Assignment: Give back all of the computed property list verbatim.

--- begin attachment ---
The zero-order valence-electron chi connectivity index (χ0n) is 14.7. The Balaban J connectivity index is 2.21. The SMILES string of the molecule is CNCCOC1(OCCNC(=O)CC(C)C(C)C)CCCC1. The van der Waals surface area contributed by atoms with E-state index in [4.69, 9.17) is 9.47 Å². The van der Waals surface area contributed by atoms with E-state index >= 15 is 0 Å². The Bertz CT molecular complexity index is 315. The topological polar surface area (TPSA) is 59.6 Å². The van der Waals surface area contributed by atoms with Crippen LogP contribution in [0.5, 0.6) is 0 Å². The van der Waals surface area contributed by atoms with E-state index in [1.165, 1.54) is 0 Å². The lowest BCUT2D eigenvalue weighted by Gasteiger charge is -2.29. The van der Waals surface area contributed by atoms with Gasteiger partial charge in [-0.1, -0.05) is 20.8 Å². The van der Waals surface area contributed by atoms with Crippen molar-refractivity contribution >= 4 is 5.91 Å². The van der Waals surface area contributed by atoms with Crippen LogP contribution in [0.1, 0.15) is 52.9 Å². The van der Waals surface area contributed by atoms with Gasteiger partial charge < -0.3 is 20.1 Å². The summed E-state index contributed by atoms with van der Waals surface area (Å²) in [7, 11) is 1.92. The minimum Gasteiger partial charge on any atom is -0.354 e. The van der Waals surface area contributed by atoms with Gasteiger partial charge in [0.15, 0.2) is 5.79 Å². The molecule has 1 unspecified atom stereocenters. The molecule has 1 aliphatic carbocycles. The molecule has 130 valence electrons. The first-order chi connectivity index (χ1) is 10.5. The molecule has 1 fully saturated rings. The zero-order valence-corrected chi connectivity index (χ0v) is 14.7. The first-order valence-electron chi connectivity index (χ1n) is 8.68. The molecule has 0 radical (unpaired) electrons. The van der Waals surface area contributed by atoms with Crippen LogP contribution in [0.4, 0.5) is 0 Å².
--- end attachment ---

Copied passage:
The zero-order valence-electron chi connectivity index (χ0n) is 14.7. The Balaban J connectivity index is 2.21. The SMILES string of the molecule is CNCCOC1(OCCNC(=O)CC(C)C(C)C)CCCC1. The van der Waals surface area contributed by atoms with E-state index in [4.69, 9.17) is 9.47 Å². The van der Waals surface area contributed by atoms with E-state index >= 15 is 0 Å². The Bertz CT molecular complexity index is 315. The topological polar surface area (TPSA) is 59.6 Å². The van der Waals surface area contributed by atoms with Crippen LogP contribution in [0.5, 0.6) is 0 Å². The van der Waals surface area contributed by atoms with E-state index in [1.165, 1.54) is 0 Å². The lowest BCUT2D eigenvalue weighted by Gasteiger charge is -2.29. The van der Waals surface area contributed by atoms with Gasteiger partial charge in [-0.1, -0.05) is 20.8 Å². The van der Waals surface area contributed by atoms with Crippen molar-refractivity contribution >= 4 is 5.91 Å². The van der Waals surface area contributed by atoms with Crippen LogP contribution in [0.1, 0.15) is 52.9 Å². The van der Waals surface area contributed by atoms with Gasteiger partial charge < -0.3 is 20.1 Å². The summed E-state index contributed by atoms with van der Waals surface area (Å²) in [7, 11) is 1.92. The minimum Gasteiger partial charge on any atom is -0.354 e. The van der Waals surface area contributed by atoms with Gasteiger partial charge in [0.15, 0.2) is 5.79 Å². The molecule has 1 unspecified atom stereocenters. The molecule has 1 aliphatic carbocycles. The molecule has 130 valence electrons. The first-order chi connectivity index (χ1) is 10.5. The molecule has 1 fully saturated rings. The zero-order valence-corrected chi connectivity index (χ0v) is 14.7. The first-order valence-electron chi connectivity index (χ1n) is 8.68. The molecule has 0 radical (unpaired) electrons. The van der Waals surface area contributed by atoms with Crippen LogP contribution in [0.4, 0.5) is 0 Å².